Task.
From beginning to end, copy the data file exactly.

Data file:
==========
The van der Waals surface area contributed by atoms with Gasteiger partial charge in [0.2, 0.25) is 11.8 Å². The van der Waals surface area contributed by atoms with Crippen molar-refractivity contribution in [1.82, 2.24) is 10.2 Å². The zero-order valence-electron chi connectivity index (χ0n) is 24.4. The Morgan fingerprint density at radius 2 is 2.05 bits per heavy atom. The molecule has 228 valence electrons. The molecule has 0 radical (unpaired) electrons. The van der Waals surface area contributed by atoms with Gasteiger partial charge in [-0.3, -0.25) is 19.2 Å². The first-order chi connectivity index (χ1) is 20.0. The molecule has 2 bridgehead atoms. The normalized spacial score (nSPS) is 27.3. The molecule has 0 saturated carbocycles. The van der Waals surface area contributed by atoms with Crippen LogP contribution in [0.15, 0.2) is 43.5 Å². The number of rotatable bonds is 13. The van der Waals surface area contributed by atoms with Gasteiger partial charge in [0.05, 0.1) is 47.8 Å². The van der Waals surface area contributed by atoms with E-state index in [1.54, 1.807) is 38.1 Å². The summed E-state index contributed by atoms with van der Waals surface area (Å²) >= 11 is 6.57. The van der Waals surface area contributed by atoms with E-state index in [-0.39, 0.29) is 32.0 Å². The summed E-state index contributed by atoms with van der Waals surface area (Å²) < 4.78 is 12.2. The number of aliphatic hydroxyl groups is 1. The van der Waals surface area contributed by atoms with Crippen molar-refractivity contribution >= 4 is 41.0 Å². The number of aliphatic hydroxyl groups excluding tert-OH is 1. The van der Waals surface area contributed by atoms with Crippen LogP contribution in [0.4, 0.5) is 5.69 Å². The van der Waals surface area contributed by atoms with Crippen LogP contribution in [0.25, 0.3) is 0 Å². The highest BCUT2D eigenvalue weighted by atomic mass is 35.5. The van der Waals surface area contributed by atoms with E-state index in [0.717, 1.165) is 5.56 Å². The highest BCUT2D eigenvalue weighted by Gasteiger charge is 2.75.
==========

The van der Waals surface area contributed by atoms with Gasteiger partial charge in [0.2, 0.25) is 11.8 Å². The van der Waals surface area contributed by atoms with Crippen molar-refractivity contribution in [1.82, 2.24) is 10.2 Å². The zero-order valence-electron chi connectivity index (χ0n) is 24.4. The Morgan fingerprint density at radius 2 is 2.05 bits per heavy atom. The molecule has 228 valence electrons. The molecule has 0 radical (unpaired) electrons. The van der Waals surface area contributed by atoms with Gasteiger partial charge in [-0.3, -0.25) is 19.2 Å². The first-order chi connectivity index (χ1) is 20.0. The molecule has 2 bridgehead atoms. The normalized spacial score (nSPS) is 27.3. The molecule has 0 saturated carbocycles. The van der Waals surface area contributed by atoms with Crippen LogP contribution in [0.15, 0.2) is 43.5 Å². The number of rotatable bonds is 13. The van der Waals surface area contributed by atoms with Gasteiger partial charge in [0.05, 0.1) is 47.8 Å². The van der Waals surface area contributed by atoms with E-state index in [1.54, 1.807) is 38.1 Å². The summed E-state index contributed by atoms with van der Waals surface area (Å²) >= 11 is 6.57. The van der Waals surface area contributed by atoms with E-state index in [-0.39, 0.29) is 32.0 Å². The summed E-state index contributed by atoms with van der Waals surface area (Å²) < 4.78 is 12.2. The number of aliphatic hydroxyl groups is 1. The van der Waals surface area contributed by atoms with Crippen molar-refractivity contribution >= 4 is 41.0 Å². The number of aliphatic hydroxyl groups excluding tert-OH is 1. The van der Waals surface area contributed by atoms with Crippen LogP contribution in [0.4, 0.5) is 5.69 Å². The van der Waals surface area contributed by atoms with Crippen LogP contribution in [0.25, 0.3) is 0 Å². The highest BCUT2D eigenvalue weighted by atomic mass is 35.5. The van der Waals surface area contributed by atoms with E-state index in [0.717, 1.165) is 5.56 Å². The highest BCUT2D eigenvalue weighted by Gasteiger charge is 2.75.